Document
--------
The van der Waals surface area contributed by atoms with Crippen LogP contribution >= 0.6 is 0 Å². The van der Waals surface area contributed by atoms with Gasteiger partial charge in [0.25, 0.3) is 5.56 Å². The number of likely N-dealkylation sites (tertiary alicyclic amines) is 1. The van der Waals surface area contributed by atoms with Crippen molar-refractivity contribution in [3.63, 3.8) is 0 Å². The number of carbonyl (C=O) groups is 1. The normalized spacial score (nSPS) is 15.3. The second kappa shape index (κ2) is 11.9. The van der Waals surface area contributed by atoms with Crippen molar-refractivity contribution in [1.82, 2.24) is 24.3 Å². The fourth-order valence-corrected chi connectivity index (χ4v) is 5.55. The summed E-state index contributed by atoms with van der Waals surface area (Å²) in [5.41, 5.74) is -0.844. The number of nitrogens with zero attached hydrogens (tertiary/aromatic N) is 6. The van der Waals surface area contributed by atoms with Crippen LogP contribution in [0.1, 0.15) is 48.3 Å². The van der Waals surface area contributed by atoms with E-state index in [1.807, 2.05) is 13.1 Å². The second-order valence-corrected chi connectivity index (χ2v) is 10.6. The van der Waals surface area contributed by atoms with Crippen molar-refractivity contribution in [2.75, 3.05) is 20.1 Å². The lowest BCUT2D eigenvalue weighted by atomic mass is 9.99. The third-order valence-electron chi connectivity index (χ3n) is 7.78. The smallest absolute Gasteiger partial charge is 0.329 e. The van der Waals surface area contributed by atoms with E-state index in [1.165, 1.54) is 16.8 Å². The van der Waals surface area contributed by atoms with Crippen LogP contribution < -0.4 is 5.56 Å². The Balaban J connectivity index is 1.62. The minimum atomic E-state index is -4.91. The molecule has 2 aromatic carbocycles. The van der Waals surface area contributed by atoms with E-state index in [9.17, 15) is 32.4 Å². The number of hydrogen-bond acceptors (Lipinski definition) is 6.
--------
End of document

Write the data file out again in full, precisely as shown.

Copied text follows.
The van der Waals surface area contributed by atoms with Crippen LogP contribution >= 0.6 is 0 Å². The van der Waals surface area contributed by atoms with Gasteiger partial charge in [0.25, 0.3) is 5.56 Å². The number of likely N-dealkylation sites (tertiary alicyclic amines) is 1. The van der Waals surface area contributed by atoms with Crippen molar-refractivity contribution in [3.63, 3.8) is 0 Å². The number of carbonyl (C=O) groups is 1. The normalized spacial score (nSPS) is 15.3. The second kappa shape index (κ2) is 11.9. The van der Waals surface area contributed by atoms with Crippen molar-refractivity contribution in [1.82, 2.24) is 24.3 Å². The fourth-order valence-corrected chi connectivity index (χ4v) is 5.55. The summed E-state index contributed by atoms with van der Waals surface area (Å²) in [5.41, 5.74) is -0.844. The number of nitrogens with zero attached hydrogens (tertiary/aromatic N) is 6. The van der Waals surface area contributed by atoms with Crippen LogP contribution in [0.1, 0.15) is 48.3 Å². The van der Waals surface area contributed by atoms with E-state index in [1.807, 2.05) is 13.1 Å². The second-order valence-corrected chi connectivity index (χ2v) is 10.6. The van der Waals surface area contributed by atoms with Crippen molar-refractivity contribution in [2.75, 3.05) is 20.1 Å². The lowest BCUT2D eigenvalue weighted by atomic mass is 9.99. The third-order valence-electron chi connectivity index (χ3n) is 7.78. The smallest absolute Gasteiger partial charge is 0.329 e. The van der Waals surface area contributed by atoms with E-state index in [1.165, 1.54) is 16.8 Å². The van der Waals surface area contributed by atoms with Crippen LogP contribution < -0.4 is 5.56 Å². The Balaban J connectivity index is 1.62. The minimum atomic E-state index is -4.91. The molecule has 2 aromatic carbocycles. The van der Waals surface area contributed by atoms with E-state index in [9.17, 15) is 32.4 Å². The number of hydrogen-bond acceptors (Lipinski definition) is 6.